A meta-analysis is a statistical approach that allows researchers to combine results from many studies. Cook, Levinson, and Garside primarily analyzed studies of education and training for health professionals, students, and trainees. I think their results are generalizable to many of today’s workplace learning needs because their audience has many similarities (adults, work setting, need to gain, maintain, and change skills) to the audiences you and I design for.

Q1: Does Technology-Based Instruction Reduce Learning Time?

Many of us have heard that technology-based instruction reduces learning time. When Cook, Levinson, and Garside reviewed studies for their analysis, they found a lot of time variation in time. For example, Spikard found technology-based learning takes a slightly shorter amount of time than non-technology-based instruction. But Dennis found technology-based-instruction takes longer than non-technology-based instruction. It is not possible to make general statements about technology-based instruction being more efficient, because research shows technology-based instruction takes somewhat less time, the same time, or more time than non-technology-based instruction.

This directly contradicts a 1986 analysis of research on adult learners by Kulik and others showing time savings for technology-based instruction over classroom-based instruction. Why is it different? One educated guess is that we much more varied technology-based instruction now. Amount of time is likely driven by factors other than medium. Some knowledge and skills simply take more time to learn.

Research supports the notion that more effective instruction requires certain tactics and takes more time (I’ll discuss some of these in the next section). In my Practice and Feedback for Deeper Learning book, research shows that certain kinds of practice and feedback are much more valuable (effective) than others. We expect these tactics to add time to learning.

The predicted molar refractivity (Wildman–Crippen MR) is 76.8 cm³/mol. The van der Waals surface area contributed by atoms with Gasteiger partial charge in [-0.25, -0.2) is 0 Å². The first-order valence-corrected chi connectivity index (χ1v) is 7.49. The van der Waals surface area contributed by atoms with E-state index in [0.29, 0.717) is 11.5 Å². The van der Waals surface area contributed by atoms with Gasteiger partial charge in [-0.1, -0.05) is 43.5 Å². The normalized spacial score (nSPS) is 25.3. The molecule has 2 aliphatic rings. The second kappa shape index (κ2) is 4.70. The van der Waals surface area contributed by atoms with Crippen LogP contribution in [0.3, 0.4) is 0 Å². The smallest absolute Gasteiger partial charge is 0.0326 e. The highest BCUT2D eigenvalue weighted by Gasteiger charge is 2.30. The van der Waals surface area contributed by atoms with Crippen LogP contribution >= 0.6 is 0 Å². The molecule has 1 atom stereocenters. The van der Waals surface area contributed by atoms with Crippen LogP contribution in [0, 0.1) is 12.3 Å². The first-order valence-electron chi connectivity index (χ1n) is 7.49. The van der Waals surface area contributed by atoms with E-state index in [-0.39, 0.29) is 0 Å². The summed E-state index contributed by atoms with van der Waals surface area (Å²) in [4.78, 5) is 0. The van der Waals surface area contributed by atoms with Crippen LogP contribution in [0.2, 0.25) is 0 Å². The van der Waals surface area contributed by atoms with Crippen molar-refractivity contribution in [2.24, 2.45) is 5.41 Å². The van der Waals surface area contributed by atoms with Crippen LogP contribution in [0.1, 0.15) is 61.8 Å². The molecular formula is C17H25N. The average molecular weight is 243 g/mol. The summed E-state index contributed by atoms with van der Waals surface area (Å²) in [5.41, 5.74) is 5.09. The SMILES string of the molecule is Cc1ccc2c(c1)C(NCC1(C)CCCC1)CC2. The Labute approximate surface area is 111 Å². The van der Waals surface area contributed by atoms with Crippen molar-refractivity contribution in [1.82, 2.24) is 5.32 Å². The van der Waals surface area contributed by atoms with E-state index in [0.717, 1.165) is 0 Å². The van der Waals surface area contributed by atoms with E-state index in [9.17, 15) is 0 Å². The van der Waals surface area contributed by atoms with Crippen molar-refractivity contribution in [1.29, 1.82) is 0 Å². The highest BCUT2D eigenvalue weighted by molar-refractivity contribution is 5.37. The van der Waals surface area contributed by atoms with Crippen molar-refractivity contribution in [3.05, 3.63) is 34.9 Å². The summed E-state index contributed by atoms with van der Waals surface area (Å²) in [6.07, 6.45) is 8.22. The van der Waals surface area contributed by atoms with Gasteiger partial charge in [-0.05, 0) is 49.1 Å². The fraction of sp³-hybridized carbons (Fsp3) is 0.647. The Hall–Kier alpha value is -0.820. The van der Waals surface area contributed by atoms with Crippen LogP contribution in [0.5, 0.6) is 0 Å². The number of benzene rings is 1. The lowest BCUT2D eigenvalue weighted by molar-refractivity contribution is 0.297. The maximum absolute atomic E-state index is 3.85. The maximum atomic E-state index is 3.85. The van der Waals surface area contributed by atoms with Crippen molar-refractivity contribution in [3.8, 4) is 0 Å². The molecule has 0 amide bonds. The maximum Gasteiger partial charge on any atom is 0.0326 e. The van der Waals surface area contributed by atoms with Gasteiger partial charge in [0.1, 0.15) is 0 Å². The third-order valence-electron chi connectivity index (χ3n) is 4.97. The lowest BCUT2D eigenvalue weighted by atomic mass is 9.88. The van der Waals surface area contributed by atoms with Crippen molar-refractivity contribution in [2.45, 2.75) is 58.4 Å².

Q2: Which Instructional Methods Are Worth The Increased Time?

The authors reviewed the research literature to analyze time and results from using more effective training tactics. Four of the tactics (1, 3, 4, and 5) produced increased outcomes but they also took more time. One tactic (2), used less time but had the same training outcomes.

Interestingly, for those who have read my previous article on what research tells us about microlearning, dividing longer video into shorter clips (4) increases overall time spent. Revisiting a subject many times can help people process the same and related content more deeply.

The Bottom Line

Here’s what this meta-analysis says to me. Valuable training outcomes (effectiveness: recall, ability to use what was learned on the job) typically take more time than simple content. The next question, of course, is it worth the time? The simple answer is that we typically don’t get the most valued outcomes from content dumps that don’t include the right tactics.

The discussion section of the meta-analysis says:

… (O)ur data suggest that there are few shortcuts to learning. …

(N)early all modifications… to improve learning outcomes… require more time…

By Patti Shank